In late 2017, Miles Bridges was recovering from an ankle injury that left him without an explosive first step and turned him into a jump shooter. Cassius Winston was picking apart opposing defenses and Nick Ward was imposing his will down low. Jaren Jackson was anchoring an absurd defense and trying to figure out how to play within the offense while Joshua Langford was looking like a real problem for opposing defenses and an X-Factor for Michigan State.
In the two big early season wins, against UNC and Notre Dame Langford scored 23 and 17 points. Langford lit up the Tar Heels for 23 points on 11 shots, making five of his seven three’s while only taking one mid-range shot. He followed that up by tearing up Notre Dame for 17 points on 13 shots, ten of which he took from mid-range. He came out of the gate looking like MSU’s most improved player, and someone who could take what the opponent gave him and make them pay for it.
Per Synergy stats in the first fifteen games, Langford was shooting 47.17% from three while attempting 3.53 per game. He was at 42.62% from mid-range on 4.06 shots per game. Topping it off making 56.6% of his 3.53 shots per game at the rim.
Most of his shots coming from mid-range made it tough to be an effective scorer but he was finding a way. He was able to knock down enough from mid-range while hitting a huge percentage of his three’s and shots at the rim. Langford scored double-figure points in eleven of the first fifteen games. Averaging about 14 points per game on 11 shots. With Bridges coming back healthy and Langford shooting the lights out, he seemed poised to have a breakout Big Ten season. Unfortunately, 2018 started and Langford’s shot stopped falling as much.
He started taking more mid-range shots, jumping from 4.07 per game to 4.87 in games since the new year. His field goal percentage from mid-range took a dip, dropping from 42.62% to 36.99%.
Langford has actually been pretty effective on mid-range shots from 8 to 17 feet. The sample size isn’t huge with him only taking 1.53 per game but, he is scoring .96 Points per shot on these. The main issue with his mid-range game is that the vast majority of his shots are coming from greater than 17 feet where he struggles badly.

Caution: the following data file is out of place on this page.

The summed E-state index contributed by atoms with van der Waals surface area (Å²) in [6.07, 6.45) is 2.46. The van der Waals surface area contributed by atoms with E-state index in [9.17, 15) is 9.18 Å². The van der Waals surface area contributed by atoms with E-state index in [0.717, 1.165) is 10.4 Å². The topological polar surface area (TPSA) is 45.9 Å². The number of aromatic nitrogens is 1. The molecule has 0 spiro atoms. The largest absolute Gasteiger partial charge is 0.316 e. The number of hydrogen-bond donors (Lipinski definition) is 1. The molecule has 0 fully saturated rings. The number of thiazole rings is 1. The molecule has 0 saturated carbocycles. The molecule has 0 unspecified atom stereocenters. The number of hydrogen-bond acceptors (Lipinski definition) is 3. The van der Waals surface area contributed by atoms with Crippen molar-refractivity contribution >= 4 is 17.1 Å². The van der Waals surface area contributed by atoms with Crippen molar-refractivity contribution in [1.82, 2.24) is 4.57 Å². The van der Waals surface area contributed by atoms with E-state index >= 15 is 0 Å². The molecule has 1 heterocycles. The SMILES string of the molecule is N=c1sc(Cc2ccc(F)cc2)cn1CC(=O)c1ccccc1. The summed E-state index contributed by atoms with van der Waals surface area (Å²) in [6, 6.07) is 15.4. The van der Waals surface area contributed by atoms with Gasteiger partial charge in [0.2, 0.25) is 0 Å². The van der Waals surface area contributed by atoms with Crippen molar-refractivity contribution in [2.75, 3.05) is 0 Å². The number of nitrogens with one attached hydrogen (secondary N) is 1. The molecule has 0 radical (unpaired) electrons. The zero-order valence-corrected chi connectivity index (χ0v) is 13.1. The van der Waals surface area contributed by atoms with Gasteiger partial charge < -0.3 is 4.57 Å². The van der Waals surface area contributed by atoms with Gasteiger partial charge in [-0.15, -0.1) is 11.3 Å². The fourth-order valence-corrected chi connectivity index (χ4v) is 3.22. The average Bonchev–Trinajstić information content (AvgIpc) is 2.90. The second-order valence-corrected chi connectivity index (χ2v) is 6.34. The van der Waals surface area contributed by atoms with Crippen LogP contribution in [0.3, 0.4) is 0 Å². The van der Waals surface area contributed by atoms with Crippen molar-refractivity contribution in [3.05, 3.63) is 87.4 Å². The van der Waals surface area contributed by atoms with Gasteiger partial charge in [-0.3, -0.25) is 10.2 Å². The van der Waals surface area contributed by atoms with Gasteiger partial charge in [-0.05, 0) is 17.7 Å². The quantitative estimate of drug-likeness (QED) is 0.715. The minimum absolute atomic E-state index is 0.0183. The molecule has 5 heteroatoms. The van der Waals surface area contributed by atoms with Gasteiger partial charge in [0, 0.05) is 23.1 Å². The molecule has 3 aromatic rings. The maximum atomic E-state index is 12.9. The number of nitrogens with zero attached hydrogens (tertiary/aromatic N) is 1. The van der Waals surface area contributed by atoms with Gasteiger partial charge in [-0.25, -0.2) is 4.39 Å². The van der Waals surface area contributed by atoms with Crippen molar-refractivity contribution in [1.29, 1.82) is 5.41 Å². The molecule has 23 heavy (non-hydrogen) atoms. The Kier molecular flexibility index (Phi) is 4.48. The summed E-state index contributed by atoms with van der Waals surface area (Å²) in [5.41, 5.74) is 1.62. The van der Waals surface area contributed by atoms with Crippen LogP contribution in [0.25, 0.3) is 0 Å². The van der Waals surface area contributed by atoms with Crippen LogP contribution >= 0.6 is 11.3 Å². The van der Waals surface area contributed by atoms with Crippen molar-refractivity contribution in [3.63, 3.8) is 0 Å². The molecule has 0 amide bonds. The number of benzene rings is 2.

Before the new year, he was taking 2.4 mid-range shots from greater than 17 feet per game making 30.56% which was good for scoring a dreadful .61 points per shot. This was clearly his most inefficient shot, but you can live with it when he is shooting as well as he did from three and at the rim. With his shooting from three and at the rim cooling off, Langford has been doubling down on these inefficient shots. Since the New Year he is taking 3.33 shots from 17 feet and out per game making only 32% and scoring a rough .64 points per shot.
Shooting from three has still been Langford’s best option, scoring 1.24 points per shot. This is quite a bit lower than the 1.42 points per shot he was able to score before January, but that was always going to be a hard number to sustain. He is taking less three’s than he was before, from 3.53 three-point attempts per game down to 2.73 but making a very good 41.63% of them.
Since January, Langford has been unable to keep up the pace he set while shooting at the rim. He has gone from taking 3.53 shots at the rim down to 2.27 per game with his field goal percentage on these falling from 56.60% to 41.18%. Some of this can be attributed to fewer transition opportunities. Early on this year Langford was getting more run-out opportunities and benefiting from easy buckets.
Per Synergy, the first fifteen games this year, Langford converted 18 of 31 shots at the rim in transition. In the following fifteen , he only attempted 13 of these shots total and converted 7. He still does a good job while in transition, scoring 1.23 points per shot but is getting transition shots at the rim .8 times less per game. Despite thriving in transition, Langford has struggled badly at the rim only scoring .82 points per shot since the new year.
The change in shot demographic and drop in field goal percentage has hurt Langford’s scoring as a whole. He went from scoring 1.12 points per shot to .90 PPS after the new year. He has scored in double figures only seven times in the last fifteen games with his scoring average dropping to 10.5 points per game from 14.1 before. He is currently taking his least efficient shot, the long two-pointer more than any other shot, and if he continues down this route it is going to be hard to get any kind of consistency scoring. It would be nice to see him put himself in a better position to succeed with some more efficient shots.
The other Spartans have been able to cover up for Langford’s struggles for the most part. A 13-2 record since the new year has MSU in prime position to win the Big Ten outright. Being ranked either 1st or 2nd in the country comes with heightened expectations. Anything short of a Final Four run will be met with disappointment from many Michigan State fans. For that to happen, MSU could use for Langford to morph back into the guy from the first half of the season and that begins with him taking better shots.